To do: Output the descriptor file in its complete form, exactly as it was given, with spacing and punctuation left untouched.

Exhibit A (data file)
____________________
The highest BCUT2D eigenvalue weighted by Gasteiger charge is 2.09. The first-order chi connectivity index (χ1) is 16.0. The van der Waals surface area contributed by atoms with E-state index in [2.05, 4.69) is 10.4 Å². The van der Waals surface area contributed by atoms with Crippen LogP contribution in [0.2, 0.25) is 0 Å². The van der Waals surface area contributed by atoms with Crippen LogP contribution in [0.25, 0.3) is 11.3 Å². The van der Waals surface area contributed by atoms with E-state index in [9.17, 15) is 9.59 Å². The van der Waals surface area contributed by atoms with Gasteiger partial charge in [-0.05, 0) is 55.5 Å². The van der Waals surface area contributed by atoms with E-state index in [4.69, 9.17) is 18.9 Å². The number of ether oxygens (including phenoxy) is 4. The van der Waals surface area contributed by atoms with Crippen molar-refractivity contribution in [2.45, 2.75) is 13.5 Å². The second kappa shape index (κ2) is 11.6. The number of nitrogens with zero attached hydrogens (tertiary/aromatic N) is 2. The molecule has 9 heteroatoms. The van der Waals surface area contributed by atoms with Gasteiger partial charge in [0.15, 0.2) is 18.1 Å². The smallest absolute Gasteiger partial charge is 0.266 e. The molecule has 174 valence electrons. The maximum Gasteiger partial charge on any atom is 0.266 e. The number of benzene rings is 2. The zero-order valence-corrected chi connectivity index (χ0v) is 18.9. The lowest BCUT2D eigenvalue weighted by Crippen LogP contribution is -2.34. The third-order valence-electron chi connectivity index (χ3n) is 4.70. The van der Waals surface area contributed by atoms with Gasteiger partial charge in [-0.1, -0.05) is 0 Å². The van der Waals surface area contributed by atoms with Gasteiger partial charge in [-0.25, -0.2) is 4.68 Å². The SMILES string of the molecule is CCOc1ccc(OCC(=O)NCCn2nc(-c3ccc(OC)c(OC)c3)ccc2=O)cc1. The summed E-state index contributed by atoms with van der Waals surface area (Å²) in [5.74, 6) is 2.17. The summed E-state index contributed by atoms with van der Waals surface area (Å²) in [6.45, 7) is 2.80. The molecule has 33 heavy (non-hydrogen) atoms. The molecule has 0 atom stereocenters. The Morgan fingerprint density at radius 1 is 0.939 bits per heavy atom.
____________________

The highest BCUT2D eigenvalue weighted by Gasteiger charge is 2.09. The first-order chi connectivity index (χ1) is 16.0. The van der Waals surface area contributed by atoms with E-state index in [2.05, 4.69) is 10.4 Å². The van der Waals surface area contributed by atoms with Crippen LogP contribution in [0.2, 0.25) is 0 Å². The van der Waals surface area contributed by atoms with Crippen LogP contribution in [0.25, 0.3) is 11.3 Å². The van der Waals surface area contributed by atoms with E-state index in [9.17, 15) is 9.59 Å². The van der Waals surface area contributed by atoms with Gasteiger partial charge in [-0.05, 0) is 55.5 Å². The van der Waals surface area contributed by atoms with E-state index in [4.69, 9.17) is 18.9 Å². The number of ether oxygens (including phenoxy) is 4. The van der Waals surface area contributed by atoms with Crippen molar-refractivity contribution in [2.45, 2.75) is 13.5 Å². The second kappa shape index (κ2) is 11.6. The number of nitrogens with zero attached hydrogens (tertiary/aromatic N) is 2. The molecule has 9 heteroatoms. The van der Waals surface area contributed by atoms with Gasteiger partial charge in [0.15, 0.2) is 18.1 Å². The smallest absolute Gasteiger partial charge is 0.266 e. The molecule has 174 valence electrons. The maximum Gasteiger partial charge on any atom is 0.266 e. The number of benzene rings is 2. The zero-order valence-corrected chi connectivity index (χ0v) is 18.9. The lowest BCUT2D eigenvalue weighted by Crippen LogP contribution is -2.34. The third-order valence-electron chi connectivity index (χ3n) is 4.70. The van der Waals surface area contributed by atoms with Gasteiger partial charge in [-0.1, -0.05) is 0 Å². The van der Waals surface area contributed by atoms with Gasteiger partial charge in [-0.25, -0.2) is 4.68 Å². The SMILES string of the molecule is CCOc1ccc(OCC(=O)NCCn2nc(-c3ccc(OC)c(OC)c3)ccc2=O)cc1. The summed E-state index contributed by atoms with van der Waals surface area (Å²) in [5.74, 6) is 2.17. The summed E-state index contributed by atoms with van der Waals surface area (Å²) in [6.45, 7) is 2.80. The molecule has 33 heavy (non-hydrogen) atoms. The molecule has 0 atom stereocenters. The Morgan fingerprint density at radius 1 is 0.939 bits per heavy atom.